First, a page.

Like her father-in-law, and as a member of the military, young widow Jenna accepts that her husband's sacrifice was for a greater cause. Over time, however, the thought of her unrealized life becomes unbearable, and she eventually decides to leave the military.

    In A FAMILY AT WAR, the Kaylor family allows the director Jørgen Flindt Pedersen, and the audience into their very private universe to put a human face on the stories of loss and sacrifice playing out in communities from coast to coast. As in the Kaylor home, this debate is raging at kitchen tables across the country, and the film provides a valuable look at how hard it is for military families, regardless of their opinions on the war. As Mike concludes at the film's end, “I'm not too sure that the loss of a son is really worth anything, to tell you the truth. If I had to lose him under some circumstances, these are probably the best circumstances—defending his country, defending his friends in a combat situation in battle.But is it worth losing a son? No, it's not. I wouldn't give him up for anybody.”

    The interactive companion website for A FAMILY AT WAR (www.pbs.org/independentlens/familyatwar/) features detailed information on the film, including an interview with the filmmaker and links and resources pertaining to the film's subject matter. The site also features a Talkback section for viewers to share their ideas and opinions, preview clips of the film, and more.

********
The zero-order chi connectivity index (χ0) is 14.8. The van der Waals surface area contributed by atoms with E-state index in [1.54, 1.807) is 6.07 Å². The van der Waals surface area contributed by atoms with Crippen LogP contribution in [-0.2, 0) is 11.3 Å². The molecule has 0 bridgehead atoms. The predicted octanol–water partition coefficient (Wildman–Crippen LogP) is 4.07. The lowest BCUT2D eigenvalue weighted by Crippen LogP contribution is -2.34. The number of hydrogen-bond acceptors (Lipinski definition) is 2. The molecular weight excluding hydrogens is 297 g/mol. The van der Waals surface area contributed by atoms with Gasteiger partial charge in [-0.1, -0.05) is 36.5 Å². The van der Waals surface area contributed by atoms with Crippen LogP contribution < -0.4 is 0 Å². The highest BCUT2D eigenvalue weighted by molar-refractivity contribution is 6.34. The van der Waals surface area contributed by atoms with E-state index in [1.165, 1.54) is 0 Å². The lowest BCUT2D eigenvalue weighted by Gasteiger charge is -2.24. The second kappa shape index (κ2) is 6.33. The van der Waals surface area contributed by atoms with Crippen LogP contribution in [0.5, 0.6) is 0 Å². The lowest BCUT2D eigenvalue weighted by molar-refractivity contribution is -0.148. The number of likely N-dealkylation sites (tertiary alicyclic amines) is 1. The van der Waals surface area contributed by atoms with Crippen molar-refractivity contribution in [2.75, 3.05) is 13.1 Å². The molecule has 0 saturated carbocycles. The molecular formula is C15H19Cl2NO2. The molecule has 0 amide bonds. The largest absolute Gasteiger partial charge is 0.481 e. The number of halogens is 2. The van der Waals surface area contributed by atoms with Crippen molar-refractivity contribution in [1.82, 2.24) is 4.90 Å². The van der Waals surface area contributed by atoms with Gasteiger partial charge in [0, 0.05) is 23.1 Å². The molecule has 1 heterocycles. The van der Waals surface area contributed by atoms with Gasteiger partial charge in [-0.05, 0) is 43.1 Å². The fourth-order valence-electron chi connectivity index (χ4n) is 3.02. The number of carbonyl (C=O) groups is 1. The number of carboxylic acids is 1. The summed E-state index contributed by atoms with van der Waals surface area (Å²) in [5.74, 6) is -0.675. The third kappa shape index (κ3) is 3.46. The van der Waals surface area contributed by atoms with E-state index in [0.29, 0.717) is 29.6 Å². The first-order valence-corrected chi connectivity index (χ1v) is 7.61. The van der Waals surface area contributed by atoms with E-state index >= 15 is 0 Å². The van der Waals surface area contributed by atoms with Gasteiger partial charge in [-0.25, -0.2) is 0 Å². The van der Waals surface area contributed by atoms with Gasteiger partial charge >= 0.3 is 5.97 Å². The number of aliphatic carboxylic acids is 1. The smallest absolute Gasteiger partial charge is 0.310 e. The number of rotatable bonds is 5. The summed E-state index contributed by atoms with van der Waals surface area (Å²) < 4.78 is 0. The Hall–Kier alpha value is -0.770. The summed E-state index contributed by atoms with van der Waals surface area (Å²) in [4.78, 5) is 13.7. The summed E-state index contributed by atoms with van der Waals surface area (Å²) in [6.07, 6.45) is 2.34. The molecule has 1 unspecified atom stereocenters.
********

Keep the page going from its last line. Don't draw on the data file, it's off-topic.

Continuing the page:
Director: Jørgen Flindt Pedersen Producer: Malene Flindt Pedersen Editor: Anders Villadsen Director of Cinematography: Morten Bruus Researcher: Mette Rose Sound Recording Engineer: Rune Palving Composer: Kåre Bjerkø
    Online and Colorgrading: Anders Holck Production Manager: Casper Oluf Jakobsen Production Assistants: Mette Wichmann Hansen, Azadeh Ahadi

    Special thanks to the Kaylor family and Jenna Cosby Kaylor.

    Produced by Hansen & Pedersen Film og Fjernsyn, with financial support by the Danish Film Institute and by film consultants Jakob Høgel and Dola Bonfils, in co-operation with DRTV.

    JØRGEN FLINDT PEDERSEN (Director) Jørgen Flindt Pedersen was born in 1940 in Odense, Denmark. Pedersen was a journalist and foreign correspondent from 1964 to1987, editor-in-chief of Det Fri Aktuelt from 1987 to 1993, and head of TV 2/DANMARK from 1993 to 1999. He has directed more than a hundred documentaries, including Your Neighbor's Son, about torture in Greece; When the State Kills, about the death penalty; and The Heritage from Seveso, about the dioxin scandal in Italy. His latest documentaries are the prize-winning The Vollsmose Boys, about young emigrants, and The Occupied, portraying a year in the life of five Palestinians.

    A film festival in your living room, Independent Lens is an Emmy Award–winning weekly series airing Tuesday nights at 10 PM on PBS. Hosted by Edie Falco, the acclaimed anthology series features documentaries and a limited number of fiction films united by the creative freedom, artistic achievement and unflinching visions of independent producers, which has prompted Television Week to call it “entertaining as hell and better than any other documentary series around.”